Last week, I watched an episode of the SBS program Insight which discussed the Type 2 diabetes epidemic in Australia.
My family has the trifecta in our genes – Heart disease, cancer … and diabetes! My father and paternal grandmother were both Type 1 insulin-dependent diabetics. About 10 years ago, my brother was told he was pre-diabetic and at risk of developing Type 2 diabetes. This scared him enough to lose some weight and start looking after himself a little better.
What is Type 2 diabetes?
According to Diabetes Australia, Type 2 diabetes is defined as, “a progressive condition in which the body becomes resistant to the normal effects of insulin and/or gradually loses the capacity to produce enough insulin in the pancreas. We do not know what causes type 2 diabetes. Type 2 diabetes is associated with modifiable lifestyle risk factors. Type 2 diabetes also has strong genetic and family related risk factors. Type 2 diabetes is diagnosed when the pancreas does not produce enough insulin (reduced insulin production) and/or the insulin does not work effectively and/or the cells of the body do not respond to insulin effectively (known as insulin resistance). Type 2 diabetes represents 85–90% of all cases of diabetes!”
Diabetes can be life-threatening, it is a major cause of blindness, doubles your risk of developing heart disease, increases your risk of dementia and can take at least 10 years off your life expectancy.
So, I watched the Insight show with great interest. Here’s some of the statistics they highlighted:
- Every 9 minutes, an Australian is diagnosed with diabetes
- There are 2.2 million Australians currently at risk of developing diabetes
… that’s pretty sobering, don’t you think?!
Are you at risk of developing Type 2 diabetes?
As stated above, part of the risk of developing Type 2 diabetes is influenced by modifiable lifestyle risk factors. Whie there are some risk factors which are outside our control, there are other things we can choose to change. Those at risk of developing diabetes include people who:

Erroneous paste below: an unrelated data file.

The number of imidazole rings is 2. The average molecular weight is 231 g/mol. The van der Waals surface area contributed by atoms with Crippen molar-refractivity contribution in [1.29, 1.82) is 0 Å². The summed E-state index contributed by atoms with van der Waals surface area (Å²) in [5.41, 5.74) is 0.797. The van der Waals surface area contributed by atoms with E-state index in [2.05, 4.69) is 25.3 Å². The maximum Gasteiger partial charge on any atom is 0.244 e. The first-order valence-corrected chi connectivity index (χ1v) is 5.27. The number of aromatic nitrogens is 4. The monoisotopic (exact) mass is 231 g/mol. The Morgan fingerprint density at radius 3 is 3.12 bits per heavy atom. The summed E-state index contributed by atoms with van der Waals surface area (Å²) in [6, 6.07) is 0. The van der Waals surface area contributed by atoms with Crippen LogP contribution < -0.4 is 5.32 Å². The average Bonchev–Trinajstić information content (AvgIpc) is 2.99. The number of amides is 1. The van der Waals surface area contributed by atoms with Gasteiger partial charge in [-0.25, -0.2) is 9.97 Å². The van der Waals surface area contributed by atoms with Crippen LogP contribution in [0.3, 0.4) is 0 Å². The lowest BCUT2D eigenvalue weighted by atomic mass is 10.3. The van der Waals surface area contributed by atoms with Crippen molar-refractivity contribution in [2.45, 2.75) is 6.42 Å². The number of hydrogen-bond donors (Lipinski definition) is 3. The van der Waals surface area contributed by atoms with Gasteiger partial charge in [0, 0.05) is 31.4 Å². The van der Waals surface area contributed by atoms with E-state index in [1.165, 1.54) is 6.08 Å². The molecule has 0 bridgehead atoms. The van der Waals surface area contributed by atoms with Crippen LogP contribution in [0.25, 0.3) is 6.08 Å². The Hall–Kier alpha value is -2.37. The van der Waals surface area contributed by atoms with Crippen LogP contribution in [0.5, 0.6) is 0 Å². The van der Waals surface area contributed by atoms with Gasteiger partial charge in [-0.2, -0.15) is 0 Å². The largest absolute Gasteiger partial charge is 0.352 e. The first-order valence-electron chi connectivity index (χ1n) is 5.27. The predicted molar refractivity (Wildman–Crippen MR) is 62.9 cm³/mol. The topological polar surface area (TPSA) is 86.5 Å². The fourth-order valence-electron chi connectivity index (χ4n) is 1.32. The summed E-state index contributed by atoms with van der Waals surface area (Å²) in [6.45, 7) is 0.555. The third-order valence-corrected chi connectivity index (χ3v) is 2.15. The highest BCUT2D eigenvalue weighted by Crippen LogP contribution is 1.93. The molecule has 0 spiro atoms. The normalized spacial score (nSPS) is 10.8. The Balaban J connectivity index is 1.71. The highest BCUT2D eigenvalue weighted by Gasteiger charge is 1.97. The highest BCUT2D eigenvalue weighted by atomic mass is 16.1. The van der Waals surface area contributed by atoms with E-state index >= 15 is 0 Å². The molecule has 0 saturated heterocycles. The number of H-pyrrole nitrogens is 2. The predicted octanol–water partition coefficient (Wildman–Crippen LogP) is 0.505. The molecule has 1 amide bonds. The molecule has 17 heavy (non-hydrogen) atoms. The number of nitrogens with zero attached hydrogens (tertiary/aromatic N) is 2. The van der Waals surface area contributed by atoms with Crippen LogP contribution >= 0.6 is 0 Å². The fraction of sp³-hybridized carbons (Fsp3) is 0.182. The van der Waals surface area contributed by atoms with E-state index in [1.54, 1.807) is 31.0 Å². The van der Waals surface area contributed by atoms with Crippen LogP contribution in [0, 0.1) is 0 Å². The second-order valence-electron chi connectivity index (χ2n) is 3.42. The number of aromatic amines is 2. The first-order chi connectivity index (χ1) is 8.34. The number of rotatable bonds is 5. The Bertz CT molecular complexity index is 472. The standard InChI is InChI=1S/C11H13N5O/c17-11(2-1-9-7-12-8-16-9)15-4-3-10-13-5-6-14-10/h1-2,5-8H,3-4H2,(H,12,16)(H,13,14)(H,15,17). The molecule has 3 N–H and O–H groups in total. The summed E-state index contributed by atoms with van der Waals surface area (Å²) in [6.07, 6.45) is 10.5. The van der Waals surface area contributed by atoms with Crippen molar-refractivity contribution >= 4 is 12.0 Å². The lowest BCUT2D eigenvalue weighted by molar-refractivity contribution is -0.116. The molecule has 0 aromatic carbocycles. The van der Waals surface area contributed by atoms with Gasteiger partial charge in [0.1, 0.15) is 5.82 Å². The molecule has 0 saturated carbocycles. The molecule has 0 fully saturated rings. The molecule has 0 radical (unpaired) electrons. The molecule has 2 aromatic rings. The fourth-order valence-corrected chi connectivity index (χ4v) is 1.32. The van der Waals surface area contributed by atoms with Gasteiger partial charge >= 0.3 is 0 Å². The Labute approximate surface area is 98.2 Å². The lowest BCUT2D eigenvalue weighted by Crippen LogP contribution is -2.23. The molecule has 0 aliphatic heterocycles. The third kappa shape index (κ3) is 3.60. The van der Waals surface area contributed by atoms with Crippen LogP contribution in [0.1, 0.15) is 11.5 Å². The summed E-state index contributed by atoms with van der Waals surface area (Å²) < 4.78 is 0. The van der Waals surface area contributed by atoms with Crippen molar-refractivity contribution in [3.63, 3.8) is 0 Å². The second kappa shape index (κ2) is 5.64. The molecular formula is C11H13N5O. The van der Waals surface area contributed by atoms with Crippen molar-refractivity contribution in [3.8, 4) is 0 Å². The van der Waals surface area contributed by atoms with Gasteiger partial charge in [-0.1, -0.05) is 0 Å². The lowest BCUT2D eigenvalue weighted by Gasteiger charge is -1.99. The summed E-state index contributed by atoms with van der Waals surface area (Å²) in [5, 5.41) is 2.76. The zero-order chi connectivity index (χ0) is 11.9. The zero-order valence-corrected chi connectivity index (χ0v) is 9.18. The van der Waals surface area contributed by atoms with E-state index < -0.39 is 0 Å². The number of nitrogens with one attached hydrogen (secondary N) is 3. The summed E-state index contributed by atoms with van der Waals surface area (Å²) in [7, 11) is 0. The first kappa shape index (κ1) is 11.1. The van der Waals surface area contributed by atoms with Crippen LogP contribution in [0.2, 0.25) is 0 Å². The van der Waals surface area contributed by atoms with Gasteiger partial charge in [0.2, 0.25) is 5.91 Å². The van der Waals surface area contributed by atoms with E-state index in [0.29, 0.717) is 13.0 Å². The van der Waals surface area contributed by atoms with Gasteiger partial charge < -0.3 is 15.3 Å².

- Have a family history of diabetes
- Are aged over 45 years and overweight
- Are aged over 45 years and have high blood pressure
- Area aged over 35 years and are from an Aboriginal, Torres Strait Islander, Pacific Island, Indian or Chinese cultural background
- Are older than 55 years, as the risk increases with age
- Are a woman who has given birth to a child over 4.5 kilos (9lbs), had gestational diabetes while pregnant, or had a condition known as Polycystic Ovarian Syndrome
Insight host Jenny Brockie interviewed several diabetes sufferers, as well as experts in the field, who advocated the need to lose weight in order to lower the risk of developing the disease. The experts recommend a diet of just 800 calories per day for 8 weeks, which is pretty restrictive, however some dieters have lost up to 10% of their body weight.
What can be done to prevent Type 2 diabetes?
Preventing the onset of Type 2 diabetes is certainly preferable to treating it (or suffering the complications it can cause). The Diabetes Australia website states people at risk of Type 2 diabetes can delay and prevent the condition by:
- Losing and maintaining a healthy weight
- Undertaking regular physical activity
- Eat a healthy, balanced diet and making healthy food choices
- Monitoring and managing blood pressure
- Monitoring and managing cholesterol levels
- Not smoking
Other recommendations include restricting take away and processed foods, limiting alcohol intake and seeing your doctor for regular health check-ups.
What’s your risk factor?
Don’t stick your head in the sand! If you think you may be at risk of developing Type 2 diabetes, you can assess your risk by taking the assessment on the Diabetes Australia website – https://www.diabetesaustralia.com.au/risk-calculator
I took this test some time ago, when my waist measurement was just over the recommended maximum of 88cms. Due to my age and family history, together with my higher waist measurement, I was considered at moderate risk of developing Type 2 diabetes, with a 1 in 30 risk.
In recent months, thanks to Weight Watchers, I’ve focused more on losing weight, and although I’m still not at my goal weight, I have reduced my waist measurement down below that magical 88cm. I took the assessment again, and just by reducing my waist measurement, I’m now only a low risk of developing diabetes, with a 1 in 50 to 1 in 100 chance of getting it. My focus is now on keeping my weight and waist measurement down so I can decrease my risk of developing Type 2 diabetes.
If you want to keep lovin’ life, perhaps you need to take the assessment too… I apologise this post isn’t my usual Thursday inspiration, however, I thought it was an important message to share with my wonderful readers. If it helps one person, it’s been worth writing! 🙂
Note: This is not a sponsored post and should not be taken as medical advice. The content is intended to merely inform readers. You should consult a medical professional if you are concerned about your risk of developing Type 2 diabetes.
Are you at risk of contracting Type 2 diabetes? If so, what are you prepared to do to lower your risk?
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